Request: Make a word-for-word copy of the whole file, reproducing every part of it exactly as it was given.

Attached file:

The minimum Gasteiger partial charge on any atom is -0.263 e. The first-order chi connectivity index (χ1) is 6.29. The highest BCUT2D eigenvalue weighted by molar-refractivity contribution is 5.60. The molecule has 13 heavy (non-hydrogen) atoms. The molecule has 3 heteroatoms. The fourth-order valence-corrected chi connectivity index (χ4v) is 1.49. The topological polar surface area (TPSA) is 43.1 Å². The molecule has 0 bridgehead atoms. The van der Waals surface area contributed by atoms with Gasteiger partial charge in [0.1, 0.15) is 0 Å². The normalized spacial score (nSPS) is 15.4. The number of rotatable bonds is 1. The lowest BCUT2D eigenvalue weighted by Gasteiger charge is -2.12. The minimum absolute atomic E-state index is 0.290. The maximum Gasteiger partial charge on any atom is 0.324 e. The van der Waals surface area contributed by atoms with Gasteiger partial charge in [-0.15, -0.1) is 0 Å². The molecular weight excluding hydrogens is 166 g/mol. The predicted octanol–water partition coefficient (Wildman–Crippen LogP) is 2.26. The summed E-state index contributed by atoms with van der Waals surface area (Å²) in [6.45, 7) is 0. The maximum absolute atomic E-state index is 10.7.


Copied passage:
The minimum Gasteiger partial charge on any atom is -0.263 e. The first-order chi connectivity index (χ1) is 6.29. The highest BCUT2D eigenvalue weighted by molar-refractivity contribution is 5.60. The molecule has 13 heavy (non-hydrogen) atoms. The molecule has 3 heteroatoms. The fourth-order valence-corrected chi connectivity index (χ4v) is 1.49. The topological polar surface area (TPSA) is 43.1 Å². The molecule has 0 bridgehead atoms. The van der Waals surface area contributed by atoms with Gasteiger partial charge in [0.1, 0.15) is 0 Å². The normalized spacial score (nSPS) is 15.4. The number of rotatable bonds is 1. The lowest BCUT2D eigenvalue weighted by Gasteiger charge is -2.12. The minimum absolute atomic E-state index is 0.290. The maximum Gasteiger partial charge on any atom is 0.324 e. The van der Waals surface area contributed by atoms with Gasteiger partial charge in [-0.15, -0.1) is 0 Å². The molecular weight excluding hydrogens is 166 g/mol. The predicted octanol–water partition coefficient (Wildman–Crippen LogP) is 2.26. The summed E-state index contributed by atoms with van der Waals surface area (Å²) in [6.45, 7) is 0. The maximum absolute atomic E-state index is 10.7.